breast massage

There are several studies comparing different types of breast massage to treat engorgement and they do seem to improve breast pain and engorgement. The Breastfeeding Clinical Practice Guideline recommends massaging the breast before feeding to encourage the release of milk and the baby’s latch-on.

Manual or breast pump expression

When the infant cannot latch on well, the Academy of Breastfeeding Medicine recommends pumping for a few minutes so the baby can soften the breast and the baby can later latch on.

Unnecessary pumping is not recommended at this stage and all lactating mothers should be trained to express milk manually.

When there is engorgement, the breast pump, especially if we use it with very high pressure, can be counterproductive, as it can increase the edema in the areola area and make it even more difficult for the milk to come out.


Nursing mothers can take acetaminophen and ibuprofen as pain relievers to decrease pain; ibuprofen also has the advantage of being anti-inflammatory. Both drugs are safe during lactation. To check the compatibility of other medications with breastfeeding, you can consult the website

Other options

Studies have also been carried out with medicinal plants, oxytocin, ultrasound, acupuncture… with little data regarding their efficacy.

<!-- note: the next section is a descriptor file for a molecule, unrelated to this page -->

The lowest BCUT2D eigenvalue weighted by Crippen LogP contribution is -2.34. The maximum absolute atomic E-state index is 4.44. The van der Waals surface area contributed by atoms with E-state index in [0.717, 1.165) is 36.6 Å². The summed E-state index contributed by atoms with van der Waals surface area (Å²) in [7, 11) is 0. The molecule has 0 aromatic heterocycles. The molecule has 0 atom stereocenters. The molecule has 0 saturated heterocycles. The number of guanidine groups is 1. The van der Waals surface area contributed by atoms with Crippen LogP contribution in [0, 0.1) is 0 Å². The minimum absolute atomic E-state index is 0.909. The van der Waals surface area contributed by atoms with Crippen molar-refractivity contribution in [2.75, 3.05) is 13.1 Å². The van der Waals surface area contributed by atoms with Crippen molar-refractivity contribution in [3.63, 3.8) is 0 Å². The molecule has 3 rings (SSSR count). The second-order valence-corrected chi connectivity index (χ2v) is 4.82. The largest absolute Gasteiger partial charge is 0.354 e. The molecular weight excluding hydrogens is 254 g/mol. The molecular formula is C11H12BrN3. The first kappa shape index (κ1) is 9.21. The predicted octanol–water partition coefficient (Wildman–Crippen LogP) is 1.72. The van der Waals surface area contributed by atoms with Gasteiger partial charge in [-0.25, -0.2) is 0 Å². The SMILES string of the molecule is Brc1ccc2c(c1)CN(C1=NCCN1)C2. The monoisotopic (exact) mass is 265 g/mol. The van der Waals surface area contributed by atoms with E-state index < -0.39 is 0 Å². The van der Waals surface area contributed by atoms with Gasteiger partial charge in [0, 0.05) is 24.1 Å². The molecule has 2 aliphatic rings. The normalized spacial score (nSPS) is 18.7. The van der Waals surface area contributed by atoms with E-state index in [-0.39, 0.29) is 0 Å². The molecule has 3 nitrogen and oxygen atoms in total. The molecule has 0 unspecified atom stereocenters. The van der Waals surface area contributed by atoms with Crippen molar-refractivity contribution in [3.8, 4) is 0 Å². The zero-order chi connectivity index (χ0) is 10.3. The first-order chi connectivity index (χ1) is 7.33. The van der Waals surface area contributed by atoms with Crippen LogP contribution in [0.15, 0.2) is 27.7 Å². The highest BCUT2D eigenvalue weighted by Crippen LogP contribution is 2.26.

Can it be prevented?

We have commented that engorgement is a very frequent and very painful problem for the mother; therefore, the ideal would be to be able to avoid its appearance. Although more studies are needed, there are certain risk factors that seem to predispose to greater engorgement, as well as some measures that could prevent or reduce it.

Multiparous women have milk rise earlier and these discomforts, as well as engorgement, if it appears, tend to resolve earlier.

– The administration of large amounts of intravenous fluids during childbirth is associated with higher levels of edema as well as an earlier and more prolonged perception of fullness and breast tenderness.

– It also appears that women who experience premenstrual breast tenderness and engorgement are more likely to experience more intense postpartum breast engorgement.

– On the other hand, breast engorgement is less frequent when infants breastfeed more times in the first 48 hours of life and if the mother and baby share a room.

– On the other hand, emptying one breast at each feed and alternating the breasts offered first does seem to work to reduce or prevent engorgement.


Early and frequent emptying seems to prevent or minimize engorgement. So, this is one more reason to offer the breast on demand and frequently after delivery (newborns should have between 8 and 12 feeds a day).

In the event of engorgement, we can apply softening reverse pressure immediately before feeding to encourage the baby to latch on. To treat the pain, we can take paracetamol and ibuprofen (the latter also has an anti-inflammatory effect). Applying cabbage leaves and/or cold also seems to lessen the symptoms of engorgement.

Photo | valuavitaly –